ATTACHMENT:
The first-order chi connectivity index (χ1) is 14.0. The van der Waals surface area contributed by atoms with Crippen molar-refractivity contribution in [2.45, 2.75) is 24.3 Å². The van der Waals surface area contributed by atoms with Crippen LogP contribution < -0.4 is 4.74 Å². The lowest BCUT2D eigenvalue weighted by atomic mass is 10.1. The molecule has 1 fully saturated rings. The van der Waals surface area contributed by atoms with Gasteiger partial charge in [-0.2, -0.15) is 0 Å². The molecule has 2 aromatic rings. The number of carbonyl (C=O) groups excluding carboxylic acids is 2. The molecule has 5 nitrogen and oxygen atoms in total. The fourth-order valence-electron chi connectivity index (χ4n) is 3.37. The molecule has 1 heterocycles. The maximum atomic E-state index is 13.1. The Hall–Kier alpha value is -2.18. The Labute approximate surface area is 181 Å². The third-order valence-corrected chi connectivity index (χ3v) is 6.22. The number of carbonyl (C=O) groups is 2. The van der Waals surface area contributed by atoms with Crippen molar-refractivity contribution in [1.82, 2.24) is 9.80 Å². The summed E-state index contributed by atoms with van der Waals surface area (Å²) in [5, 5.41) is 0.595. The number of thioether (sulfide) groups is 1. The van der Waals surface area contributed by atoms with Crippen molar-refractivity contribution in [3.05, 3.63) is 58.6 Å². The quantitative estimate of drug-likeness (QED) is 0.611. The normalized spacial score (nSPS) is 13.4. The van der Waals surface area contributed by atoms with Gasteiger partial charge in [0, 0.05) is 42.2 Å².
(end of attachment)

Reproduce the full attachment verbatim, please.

The first-order chi connectivity index (χ1) is 14.0. The van der Waals surface area contributed by atoms with Crippen molar-refractivity contribution in [2.45, 2.75) is 24.3 Å². The van der Waals surface area contributed by atoms with Crippen LogP contribution < -0.4 is 4.74 Å². The lowest BCUT2D eigenvalue weighted by atomic mass is 10.1. The molecule has 1 fully saturated rings. The van der Waals surface area contributed by atoms with Gasteiger partial charge in [-0.2, -0.15) is 0 Å². The molecule has 2 aromatic rings. The number of carbonyl (C=O) groups excluding carboxylic acids is 2. The molecule has 5 nitrogen and oxygen atoms in total. The fourth-order valence-electron chi connectivity index (χ4n) is 3.37. The molecule has 1 heterocycles. The maximum atomic E-state index is 13.1. The Hall–Kier alpha value is -2.18. The Labute approximate surface area is 181 Å². The third-order valence-corrected chi connectivity index (χ3v) is 6.22. The number of carbonyl (C=O) groups is 2. The van der Waals surface area contributed by atoms with Crippen molar-refractivity contribution in [1.82, 2.24) is 9.80 Å². The summed E-state index contributed by atoms with van der Waals surface area (Å²) in [5, 5.41) is 0.595. The number of thioether (sulfide) groups is 1. The van der Waals surface area contributed by atoms with Crippen molar-refractivity contribution in [3.05, 3.63) is 58.6 Å². The quantitative estimate of drug-likeness (QED) is 0.611. The normalized spacial score (nSPS) is 13.4. The van der Waals surface area contributed by atoms with Gasteiger partial charge in [0, 0.05) is 42.2 Å².